This year it fell on January 6, with legal experts fielding more enquiries than usual from unhappy couples. It’s normal to feel pressure over the Christmas period and the New Year may spur some people on to make big decisions about their relationships. According to charity relate, 44% of adults row with loved ones during the festive period. As a result, it’s not surprising that some couples start 2020 by considering life apart.
Going through a divorce is challenging and there are many different areas to think about. Whilst we know that assets are split up, from property to savings, you may forget about one of your largest assets: your pension.
But pensions are more commonly becoming part of divorce proceedings. If you’re going through a divorce, it’s important to understand how pensions could be shared and what it means for your retirement plans. Taking an active approach can mean you’re in a better position to achieve your retirement goals.
3 ways pensions can be split during a divorce
When going through the divorce process, your solicitors should assess the gap between your pension and that of your partner’s. Where there’s a gap, pensions may be split. There are three ways this can be done, each with pros and cons.
1. Pension sharing: For a couple divorcing in 2020, a pension sharing order will be the most commonly used option. With this option, the partner with no pension or a lower pension value will be awarded part of their ex’s pension, known as a pension credit. The pension credit can then be transferred to either an existing or new pension in their own name. It allows couples to make a clean break financially and both to be in control of their financial future. The number of pension sharing orders has increased by 40% between 2015 and 2018.
2. Pension earmarking: Pension earmarking orders, also known as pension attachment orders, aren’t as popular as pension sharing, but they are on the rise. Between 2015 and 2018 the number of pension earmarking orders issued increased by 60%. Pension earmarking gives one party a portion of the other’s pension. This becomes available when the pension holder starts to draw retirement benefits. If you live in Scotland, the receiving party can only receive a lump sum when the pension is first accessed. However, in England, Wales and Northern Ireland, they may also choose to receive an income on an ongoing basis. The amount awarded can either be a defined lump sum or a percentage of the pension. With this option, your finances would remain tied to your former partner and their decisions could affect your plans.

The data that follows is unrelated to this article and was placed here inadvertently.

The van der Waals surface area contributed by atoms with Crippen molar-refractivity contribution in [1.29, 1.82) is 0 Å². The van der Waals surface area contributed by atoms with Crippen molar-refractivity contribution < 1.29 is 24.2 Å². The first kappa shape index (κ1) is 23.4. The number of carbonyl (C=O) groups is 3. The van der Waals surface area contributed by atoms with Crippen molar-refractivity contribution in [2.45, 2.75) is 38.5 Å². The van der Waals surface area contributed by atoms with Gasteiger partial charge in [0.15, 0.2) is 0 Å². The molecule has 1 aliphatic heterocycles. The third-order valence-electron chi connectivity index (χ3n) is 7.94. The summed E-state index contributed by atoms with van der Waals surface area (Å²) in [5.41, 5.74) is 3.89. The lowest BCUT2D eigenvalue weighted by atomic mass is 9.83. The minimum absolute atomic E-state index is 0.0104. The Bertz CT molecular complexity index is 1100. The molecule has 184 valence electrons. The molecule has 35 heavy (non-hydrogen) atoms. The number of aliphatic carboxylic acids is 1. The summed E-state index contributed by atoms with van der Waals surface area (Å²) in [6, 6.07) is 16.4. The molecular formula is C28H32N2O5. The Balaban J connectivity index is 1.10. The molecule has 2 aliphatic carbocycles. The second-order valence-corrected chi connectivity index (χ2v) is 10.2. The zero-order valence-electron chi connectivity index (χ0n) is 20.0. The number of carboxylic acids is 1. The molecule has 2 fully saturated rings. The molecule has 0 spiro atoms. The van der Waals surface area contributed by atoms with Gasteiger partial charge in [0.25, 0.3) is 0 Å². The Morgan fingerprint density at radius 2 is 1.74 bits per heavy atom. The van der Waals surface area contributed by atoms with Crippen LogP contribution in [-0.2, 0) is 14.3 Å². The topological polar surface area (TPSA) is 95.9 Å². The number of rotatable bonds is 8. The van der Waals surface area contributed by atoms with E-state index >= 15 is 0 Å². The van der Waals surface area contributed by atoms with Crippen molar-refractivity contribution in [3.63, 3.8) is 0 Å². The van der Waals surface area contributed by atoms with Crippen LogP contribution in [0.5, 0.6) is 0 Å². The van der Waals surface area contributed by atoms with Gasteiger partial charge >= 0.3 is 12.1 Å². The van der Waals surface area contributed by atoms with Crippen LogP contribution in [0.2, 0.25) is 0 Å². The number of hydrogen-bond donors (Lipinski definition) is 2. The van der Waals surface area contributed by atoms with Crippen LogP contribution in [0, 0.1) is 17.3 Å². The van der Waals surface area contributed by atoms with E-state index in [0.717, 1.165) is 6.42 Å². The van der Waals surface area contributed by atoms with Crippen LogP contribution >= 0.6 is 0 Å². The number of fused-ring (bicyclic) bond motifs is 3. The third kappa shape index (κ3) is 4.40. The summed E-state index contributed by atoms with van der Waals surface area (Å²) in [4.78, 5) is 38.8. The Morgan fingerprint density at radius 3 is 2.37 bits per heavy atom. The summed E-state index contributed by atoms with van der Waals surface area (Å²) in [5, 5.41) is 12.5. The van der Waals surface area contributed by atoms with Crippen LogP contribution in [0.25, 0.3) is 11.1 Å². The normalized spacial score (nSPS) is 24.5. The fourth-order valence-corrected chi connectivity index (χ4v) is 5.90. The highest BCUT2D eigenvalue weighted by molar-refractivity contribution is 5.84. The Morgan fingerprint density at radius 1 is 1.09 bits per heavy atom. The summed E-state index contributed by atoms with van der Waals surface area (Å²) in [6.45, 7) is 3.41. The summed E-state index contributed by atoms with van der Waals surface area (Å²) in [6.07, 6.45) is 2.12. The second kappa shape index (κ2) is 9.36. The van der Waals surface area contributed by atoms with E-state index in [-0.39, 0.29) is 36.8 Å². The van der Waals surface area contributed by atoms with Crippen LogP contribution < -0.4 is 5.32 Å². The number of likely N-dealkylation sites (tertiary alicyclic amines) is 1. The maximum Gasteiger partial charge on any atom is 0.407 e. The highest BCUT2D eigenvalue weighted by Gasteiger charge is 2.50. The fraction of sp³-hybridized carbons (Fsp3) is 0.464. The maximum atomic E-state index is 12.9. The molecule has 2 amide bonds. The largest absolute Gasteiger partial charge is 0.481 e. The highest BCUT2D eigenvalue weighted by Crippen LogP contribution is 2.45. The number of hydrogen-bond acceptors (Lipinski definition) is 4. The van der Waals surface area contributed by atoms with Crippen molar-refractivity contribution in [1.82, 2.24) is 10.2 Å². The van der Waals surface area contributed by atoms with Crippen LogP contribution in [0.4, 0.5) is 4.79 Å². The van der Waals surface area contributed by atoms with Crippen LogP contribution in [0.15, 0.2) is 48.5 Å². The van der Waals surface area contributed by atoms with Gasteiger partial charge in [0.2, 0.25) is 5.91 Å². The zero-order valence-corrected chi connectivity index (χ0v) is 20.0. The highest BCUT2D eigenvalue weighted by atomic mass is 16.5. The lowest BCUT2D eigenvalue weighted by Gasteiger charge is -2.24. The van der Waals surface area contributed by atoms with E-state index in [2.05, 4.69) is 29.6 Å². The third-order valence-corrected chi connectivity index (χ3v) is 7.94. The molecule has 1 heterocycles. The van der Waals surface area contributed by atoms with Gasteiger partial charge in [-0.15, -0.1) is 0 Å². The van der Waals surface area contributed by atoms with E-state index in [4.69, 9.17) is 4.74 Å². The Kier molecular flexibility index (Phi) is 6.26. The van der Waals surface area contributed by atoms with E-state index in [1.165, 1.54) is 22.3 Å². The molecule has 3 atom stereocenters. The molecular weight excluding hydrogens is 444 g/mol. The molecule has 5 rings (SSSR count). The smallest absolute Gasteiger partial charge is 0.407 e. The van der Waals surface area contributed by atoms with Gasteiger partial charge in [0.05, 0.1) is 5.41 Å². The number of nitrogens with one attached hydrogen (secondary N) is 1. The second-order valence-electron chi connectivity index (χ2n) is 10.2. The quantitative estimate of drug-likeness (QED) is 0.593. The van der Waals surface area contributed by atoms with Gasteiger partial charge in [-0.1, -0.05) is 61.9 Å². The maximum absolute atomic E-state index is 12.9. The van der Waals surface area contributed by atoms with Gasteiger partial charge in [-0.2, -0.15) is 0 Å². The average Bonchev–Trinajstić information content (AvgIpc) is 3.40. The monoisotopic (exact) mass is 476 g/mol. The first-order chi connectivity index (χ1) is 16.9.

3. Pension offsetting: An alternative to both the above is pension offsetting, this would leave both parties with their current pensions intact. However, the party with the lower pension value would receive a larger portion of other assets in return for giving up their entitlement to the pension. So, for example, they may receive a bigger share of property wealth or other assets. It’s an option that can provide a clean financial break.
Planning your future after divorce
Following a divorce, you’re likely to have some significant decisions to make.
Your future plans and aspirations may have changed significantly. It’s a good idea to take some time to consider what you want to achieve in the short, medium and long term. With goals set out you can make the right financial steps for you. So, what should you do after a pension has been split? There’s no one-size-fits-all solution, it’ll depend on your circumstances.
If you received a pension settlement
Being awarded a portion of your ex’s pension can help improve your financial security. However, there are still decisions that will need to be made if it’s to have the impact you’d like. What your decisions centre on will depend on which of the three options outlined above have been used:
- With a pension sharing order, you’ll need to decide where to place the pension credit to achieve your goals, this may include looking at investment prospects and fees. In addition, it’s important to take the time to understand how the pension value may change between now and retirement, as well as the income you can expect it to deliver.
- With pension earmarking, your finances will be more closely tied to your ex-partner’s. As a result, it’s important to understand their current pension situation and plans. Typically, you won’t receive anything from the pension until they start to access it. If their plans don’t align with yours, this could have a significant impact on your aspirations.
- A pension offsetting order means you’ll receive a greater portion of other assets to offset the difference in pensions. This can mean you’re more financially secure in the short term, however, you should ensure you have a plan for retirement too.
If your pension has been reduced
If your pension value has been reduced following a divorce, assessing the impact should be a priority. How will it affect your retirement income? Measuring this alongside your desired lifestyle can help ensure you’re on track. In some cases, you may find that your current pension and contribution levels will still deliver the income you need. In other circumstances, you may find you need to adjust existing plans and actions to still achieve your aspirations.
Please get in touch with us if you’d like to discuss your financial future following divorce. We’re here to help you understand how your financial situation may have changed and the steps that could help you remain on track.
Please note: Investment carry risk. The value of your investment (and any income from them) can go down as well as up and you may not get back the full amount you invested. Past performance is not a reliable indicator of future performance.